It has been reported that continuing biologic treatments in psoriatic patients undergoing surgical procedures did not increase the risk of post-operative complications, while perioperative withdrawal of biologic therapy could increase the risk of psoriasis flare [32,33]. In the case of patients that are candidates for minor surgery such as dental procedures and skin surgery, any systemic treatment could be continued without any issue. Before major surgery (when the pleural cavity, the peritoneum, or meninges are opened), systemic immunosuppressive treatment should be withdrawn and restarted if postoperative infection is excluded.

7. Conclusions

Psoriasis is a common and chronic skin disorder. Its pathogenesis derives from a combination of genetic and environmental risk factors. Psoriasis is T cell-driven, with the Th1 and Th17 cells playing a pivotal role by producing different cytokines including interleukin (IL)-6, IL-17, and IL-22, interferon (IFN)-γ, and tumor necrosis factor (TNF)-α, resulting in increased proliferation of epidermal cells, neo-angiogenesis, and infiltration of white cells in the skin. Moreover, it has been reported that de novo glucocorticoids synthesis is dysfunctional in non-lesional and lesional psoriatic keratinocytes, and this could represent an additional pathological mechanism in the psoriasis pathogenesis [34] The clinical presentation of chronic plaque psoriasis can widely vary among patients because of different ages of onset, types of symptoms, areas of involvement, and disease severity. Approximately one-third of patients with psoriasis is affected by PsA. In addition, obesity, diabetes, fatty liver disease, metabolic syndrome, and cardiovascular disorders are frequently associated with moderate to severe psoriasis. In addition, there is a special population of patients, such as children, the elderly, pregnant women, patients with a history of neoplasm, and those who are candidates for surgical procedures, who need specific consideration in the cautious use of treatments. Consequently, the treatment approach should be personalized according to the specific characteristics and needs of the patient. Psoriasis is a life-long disease that requires long-term treatment. The long-term use of conventional systemic treatments is limited mostly by poor tolerability and cumulative toxicity. In contrast, the long-term use of biologics is more advisable, because of better tolerability and safety, although their cost is an issue for their sustainability. The issue of long-term sustainability may be partially managed with the use of biosimilars because they are cheaper. A biosimilar is a biological drug, which is similar to a reference product that is already approved and is expected to have the same safety and efficacy profile. At this stage, only biosimilars of infliximab and etanercept are available, but the adalimumab biosimilar will be soon. Finally, non-pharmacological lifestyle interventions such as body weight reduction in obese patients are being considered relevant in the global management of patients.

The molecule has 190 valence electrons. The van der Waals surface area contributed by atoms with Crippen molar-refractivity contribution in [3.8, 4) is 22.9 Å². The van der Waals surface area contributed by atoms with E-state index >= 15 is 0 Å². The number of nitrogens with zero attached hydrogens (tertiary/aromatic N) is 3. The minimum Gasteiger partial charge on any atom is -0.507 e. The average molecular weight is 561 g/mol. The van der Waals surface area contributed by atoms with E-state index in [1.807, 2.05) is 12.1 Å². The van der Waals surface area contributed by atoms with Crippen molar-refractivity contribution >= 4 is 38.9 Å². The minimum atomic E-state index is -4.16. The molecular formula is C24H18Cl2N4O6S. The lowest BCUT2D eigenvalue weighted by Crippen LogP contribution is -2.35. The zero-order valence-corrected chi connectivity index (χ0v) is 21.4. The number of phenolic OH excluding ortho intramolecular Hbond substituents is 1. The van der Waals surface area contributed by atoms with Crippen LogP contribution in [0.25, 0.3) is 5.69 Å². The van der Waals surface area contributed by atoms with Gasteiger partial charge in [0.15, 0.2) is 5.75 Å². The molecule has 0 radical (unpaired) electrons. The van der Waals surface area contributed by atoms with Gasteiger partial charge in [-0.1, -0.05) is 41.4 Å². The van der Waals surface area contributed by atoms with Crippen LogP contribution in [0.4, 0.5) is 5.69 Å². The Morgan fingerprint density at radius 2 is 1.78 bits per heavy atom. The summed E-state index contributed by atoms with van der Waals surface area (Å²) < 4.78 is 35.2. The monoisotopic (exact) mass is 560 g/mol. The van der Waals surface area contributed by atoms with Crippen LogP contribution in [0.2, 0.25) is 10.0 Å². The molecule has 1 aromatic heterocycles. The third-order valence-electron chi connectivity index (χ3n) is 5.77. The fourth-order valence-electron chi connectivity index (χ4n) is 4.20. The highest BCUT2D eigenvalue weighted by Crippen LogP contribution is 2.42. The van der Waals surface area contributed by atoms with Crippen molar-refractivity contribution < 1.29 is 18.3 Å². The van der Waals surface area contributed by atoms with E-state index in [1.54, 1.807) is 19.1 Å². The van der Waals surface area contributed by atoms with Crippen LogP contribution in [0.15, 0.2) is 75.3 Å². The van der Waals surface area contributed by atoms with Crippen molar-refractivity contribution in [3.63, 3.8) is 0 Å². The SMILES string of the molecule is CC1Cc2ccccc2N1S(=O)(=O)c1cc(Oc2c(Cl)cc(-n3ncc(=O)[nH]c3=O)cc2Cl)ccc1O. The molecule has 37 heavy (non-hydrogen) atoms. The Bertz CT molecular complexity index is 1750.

Conflicts of Interest

Paolo Gisondi served as consultant and/or as speaker for AbbVie, Abiogen, Celgene, Eli-Lilly, Janssen, Leo Pharma, MSD, Novartis, Pfizer, Pierre Fabre, Sanofi. Micol Del Giglio declares no conflict of interest. Giampiero Girolomoni served as consultant and/or as speaker for AbbVie, Abiogen, Allmirall, Amgen, Bayer, Biogen, Boehringer Ingelheim, Celgene, Eli-Lilly, Galderma, Hospira, Janssen, Leo Pharma, Merck, MSD, Mundipharma, Novartis, Otsuka, Pfizer, Pierre Fabre, Regeneron, Sandoz, Sanofi, Sun Pharma.


PsApsoriatic arthritis
UVBultraviolet B
nbnarrow band
PUVApsoralen and ultraviolet A
TNF-αtumor necrosis factor-α


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Figure 1. An 18-year-old man with severe chronic plaque psoriasis. Otherwise healthy, no comorbidities and concomitant medications. Treated in the past with topicals, as well as phototherapy (nb-UVB), methotrexate, acitretin, and cyclosporine with no or very limited efficacy. He had manifested good but unsatisfactory response to adalimumab (PASI50). Treatment with secukinumab led to a dramatic response within two months (PASI90).
Figure 1. An 18-year-old man with severe chronic plaque psoriasis. Otherwise healthy, no comorbidities and concomitant medications. Treated in the past with topicals, as well as phototherapy (nb-UVB), methotrexate, acitretin, and cyclosporine with no or very limited efficacy. He had manifested good but unsatisfactory response to adalimumab (PASI50). Treatment with secukinumab led to a dramatic response within two months (PASI90).